Dynamic NET programming languages
- June 02, 2010
Microsoft development experts say Visual Basic and C# have become nearly identical in function as the .NET Framework has matured. Choosing whether to use VB.NET or C# is more or less a matter of which syntax style you prefer. Despite the ...
- March 29, 2010
The moat around the .NET programming community has long been difficult to cross from either direction. Developers from both sides see IronRuby, an open source implementation of Ruby for the .NET platform, as a possible crossing point.
- March 19, 2008
Coming from Microsoft Labs and still in its early gestation, Volta is a methodology allowing developers to create apps without regard to eventual deployment, and to declaratively partition Web application elements across tiers.
- October 12, 2007
Visual Basic 10 remains in a speculative thinking phase, Paul Vick of Microsoft reports in his blog. Vick plans to share the team's thoughts on VB 10 in the next few months. But that doesn't mean there is a shortage of ideas about what VB 10 should ...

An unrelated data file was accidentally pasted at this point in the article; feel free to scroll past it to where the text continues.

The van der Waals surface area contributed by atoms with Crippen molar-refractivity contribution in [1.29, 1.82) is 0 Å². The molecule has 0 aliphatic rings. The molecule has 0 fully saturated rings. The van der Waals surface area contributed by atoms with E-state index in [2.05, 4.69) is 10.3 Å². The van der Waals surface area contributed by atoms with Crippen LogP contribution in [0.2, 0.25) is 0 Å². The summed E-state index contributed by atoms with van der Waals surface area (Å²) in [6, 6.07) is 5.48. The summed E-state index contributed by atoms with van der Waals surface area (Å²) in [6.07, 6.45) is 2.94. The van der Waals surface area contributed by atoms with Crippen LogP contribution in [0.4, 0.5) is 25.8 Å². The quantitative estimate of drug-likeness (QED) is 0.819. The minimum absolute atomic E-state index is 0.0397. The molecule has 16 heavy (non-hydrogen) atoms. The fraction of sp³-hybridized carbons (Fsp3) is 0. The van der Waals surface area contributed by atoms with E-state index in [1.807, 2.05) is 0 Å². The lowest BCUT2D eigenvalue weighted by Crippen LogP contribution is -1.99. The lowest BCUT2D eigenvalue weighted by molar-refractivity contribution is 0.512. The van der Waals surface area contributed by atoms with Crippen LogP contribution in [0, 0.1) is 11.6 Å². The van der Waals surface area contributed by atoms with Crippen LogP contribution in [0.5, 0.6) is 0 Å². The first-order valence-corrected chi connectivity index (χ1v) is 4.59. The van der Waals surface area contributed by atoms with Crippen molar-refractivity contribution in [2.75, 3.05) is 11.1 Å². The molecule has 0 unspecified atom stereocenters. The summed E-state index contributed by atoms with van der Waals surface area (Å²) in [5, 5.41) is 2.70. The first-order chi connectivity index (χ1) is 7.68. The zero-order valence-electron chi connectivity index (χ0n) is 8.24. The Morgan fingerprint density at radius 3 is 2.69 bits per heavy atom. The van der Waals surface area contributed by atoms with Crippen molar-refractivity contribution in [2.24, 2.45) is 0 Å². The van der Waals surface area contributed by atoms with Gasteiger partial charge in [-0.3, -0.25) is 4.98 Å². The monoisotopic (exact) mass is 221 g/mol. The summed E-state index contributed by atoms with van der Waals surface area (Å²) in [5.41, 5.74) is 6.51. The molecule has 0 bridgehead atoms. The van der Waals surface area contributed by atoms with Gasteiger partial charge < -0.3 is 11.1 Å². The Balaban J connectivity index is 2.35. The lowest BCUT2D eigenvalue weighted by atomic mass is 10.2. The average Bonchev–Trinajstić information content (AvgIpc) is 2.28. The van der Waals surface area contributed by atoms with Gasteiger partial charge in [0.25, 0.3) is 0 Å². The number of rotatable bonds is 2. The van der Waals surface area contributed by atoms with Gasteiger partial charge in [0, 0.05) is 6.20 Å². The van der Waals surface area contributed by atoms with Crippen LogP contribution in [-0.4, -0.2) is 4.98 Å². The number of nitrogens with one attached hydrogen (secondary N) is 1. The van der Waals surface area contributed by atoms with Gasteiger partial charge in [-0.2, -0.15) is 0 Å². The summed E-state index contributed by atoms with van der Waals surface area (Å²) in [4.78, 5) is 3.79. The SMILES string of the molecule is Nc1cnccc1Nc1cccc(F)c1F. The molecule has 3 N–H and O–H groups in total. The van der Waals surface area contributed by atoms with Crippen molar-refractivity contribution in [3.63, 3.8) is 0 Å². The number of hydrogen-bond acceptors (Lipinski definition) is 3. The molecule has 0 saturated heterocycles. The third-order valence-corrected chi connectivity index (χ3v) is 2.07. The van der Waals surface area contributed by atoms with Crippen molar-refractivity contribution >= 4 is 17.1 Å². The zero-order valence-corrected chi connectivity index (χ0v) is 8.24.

- September 19, 2007
The Ruby dynamic language took the Web development community by storm. Efforts are now under way to make the Ruby environment more accessible to .NET programmers.
- May 31, 2007
Paul Vick has announced that Microsoft is thinking about Visual Basic 10.0, code-named VBx. The biggest news: it will be built atop the new DLR. News was to follow at the PDC, but since that conference has been postponed, Vick sayd "stay tuned, we ...
- May 01, 2007
Microsoft detailed planned .NET programming support for Silverlight, formerly known as Windows Presentation Foundation Everywhere, as well as Visual Studio and Expression tool support for this new client-side architecture.
- March 29, 2006
Miguel De Icaza has been a major mover of Mono, the open-source framework for .NET since the get-go. These days he shepherds along Mono from within Novell Inc. At Novell's BrainShare conference in 2006, he discussed the latest doings with writer ...
- January 13, 2006
While Visual Basic .NET developers may use scripts more sparingly than Unix developers, both groups have taken interest in Python, a scripting language said to take on some object-oriented capabilities. Within Microsoft, an effort is underway to ...